A major road project is coming to Eighth Street
The Florida Department of Transportation says a major road construction project slated to begin this summer on South Eighth Street in Fernandina Beach will be a “temporary inconvenience in order to create a long-term solution.”
The state’s work will improve South Eighth Street from the Thomas J. Shave Jr. Bridge all the way to its intersection with Centre Street and Atlantic Avenue.
Odette Struys, a public information official with FDOT, said the project on that portion of A1A/State Road 200 will begin in mid-June, with a completion date set for January or February of 2019, weather permitting.
Struys told the News-Leader that actual construction would begin in mid- to late-July, after surveying is completed in June.
In order to prevent traffic delays, most of the work will be done at night, from 7:30 p.m. until 6:30 a.m. Sunday through Thursday and from 10:30 p.m. until 6:30 a.m. Friday and Saturday. Incidental work that does not require lane closures will take place during the day.
An open house will be held 4:30-6:30 p.m. on July 17 at the Nassau County Chamber of Commerce, 961687 Gateway Blvd., Suite 101G, Fernandina Beach, to give the public information and offer a chance to ask questions relating to the project.
According to FDOT, there are three phases of the $4.1 million project.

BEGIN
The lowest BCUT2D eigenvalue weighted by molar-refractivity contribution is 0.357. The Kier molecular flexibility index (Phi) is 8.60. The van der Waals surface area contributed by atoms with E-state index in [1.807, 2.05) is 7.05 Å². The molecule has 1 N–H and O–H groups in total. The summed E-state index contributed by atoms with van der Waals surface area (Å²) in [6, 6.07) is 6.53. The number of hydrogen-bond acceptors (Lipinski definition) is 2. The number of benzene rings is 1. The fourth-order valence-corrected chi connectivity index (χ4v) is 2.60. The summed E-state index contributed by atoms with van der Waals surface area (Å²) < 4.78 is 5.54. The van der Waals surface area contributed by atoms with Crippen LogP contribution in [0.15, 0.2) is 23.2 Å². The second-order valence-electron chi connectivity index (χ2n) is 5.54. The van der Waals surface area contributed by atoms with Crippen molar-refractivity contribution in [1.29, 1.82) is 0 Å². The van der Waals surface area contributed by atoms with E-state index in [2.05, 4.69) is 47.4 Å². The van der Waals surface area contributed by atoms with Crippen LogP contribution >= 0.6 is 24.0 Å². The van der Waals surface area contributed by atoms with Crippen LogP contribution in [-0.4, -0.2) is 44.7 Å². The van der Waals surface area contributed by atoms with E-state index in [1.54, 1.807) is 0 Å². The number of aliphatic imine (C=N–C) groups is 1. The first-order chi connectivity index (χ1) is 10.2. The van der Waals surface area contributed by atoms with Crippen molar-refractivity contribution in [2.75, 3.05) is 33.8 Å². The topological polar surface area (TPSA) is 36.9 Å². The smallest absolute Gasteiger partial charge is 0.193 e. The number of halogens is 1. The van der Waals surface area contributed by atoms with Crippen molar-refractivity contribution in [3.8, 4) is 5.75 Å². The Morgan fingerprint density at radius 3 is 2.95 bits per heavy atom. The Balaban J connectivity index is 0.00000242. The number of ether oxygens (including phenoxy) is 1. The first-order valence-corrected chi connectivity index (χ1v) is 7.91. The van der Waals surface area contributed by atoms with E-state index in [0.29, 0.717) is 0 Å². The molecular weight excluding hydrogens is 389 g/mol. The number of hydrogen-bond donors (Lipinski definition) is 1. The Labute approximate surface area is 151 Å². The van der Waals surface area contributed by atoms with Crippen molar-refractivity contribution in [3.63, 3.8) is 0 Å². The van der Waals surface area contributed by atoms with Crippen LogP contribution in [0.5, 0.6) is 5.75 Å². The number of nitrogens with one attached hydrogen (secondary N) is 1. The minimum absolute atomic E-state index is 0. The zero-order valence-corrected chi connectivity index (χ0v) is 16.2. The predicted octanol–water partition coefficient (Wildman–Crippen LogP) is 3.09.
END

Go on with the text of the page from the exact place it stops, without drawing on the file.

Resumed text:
The first phase will encompass the road from the Amelia Island-end of the Thomas J. Shave Jr. Bridge to Amelia Island Parkway, and will consist of milling, or removing some of the surface of the road; resurfacing the pavement; widening the road at the right turn lanes on the south side of the street to provide a bike lane; and repairing curbs and sidewalks.
The second phase of the work will take place from Amelia Island Parkway to Lime Street. The roadway will be milled and resurfaced, with repairs made to the curb, medians and sidewalk. There will also be polyurethane injections into failing drainage structures.
The final phase of the project will entail work from Lime Street to Centre Street. The pavement will be milled and resurfaced, repairs will be made to curbs and sidewalks, driveways will modified, and some extra driveway cuts will be removed. All the driveway work has been approved by the property owners, Struys said.
FDOT says the project has a 180-day timeline, allowing for weather, holidays and unforeseen circumstances. The sidewalk upgrades and concrete work will be done first. Concrete work will include sidewalk, curb and median, Struys said, and should take about 60 days.
Milling throughout the entire length of project should take about three weeks, depending on weather. The removed asphalt will immediately be replaced with a structural first layer of asphalt.
The final phase of the process will be when a “final friction course” is placed. That entire process will take approximately two to three weeks, weather permitting.
The project will also ensure all traffic signals are functioning as they should be at the newly resurfaced intersections.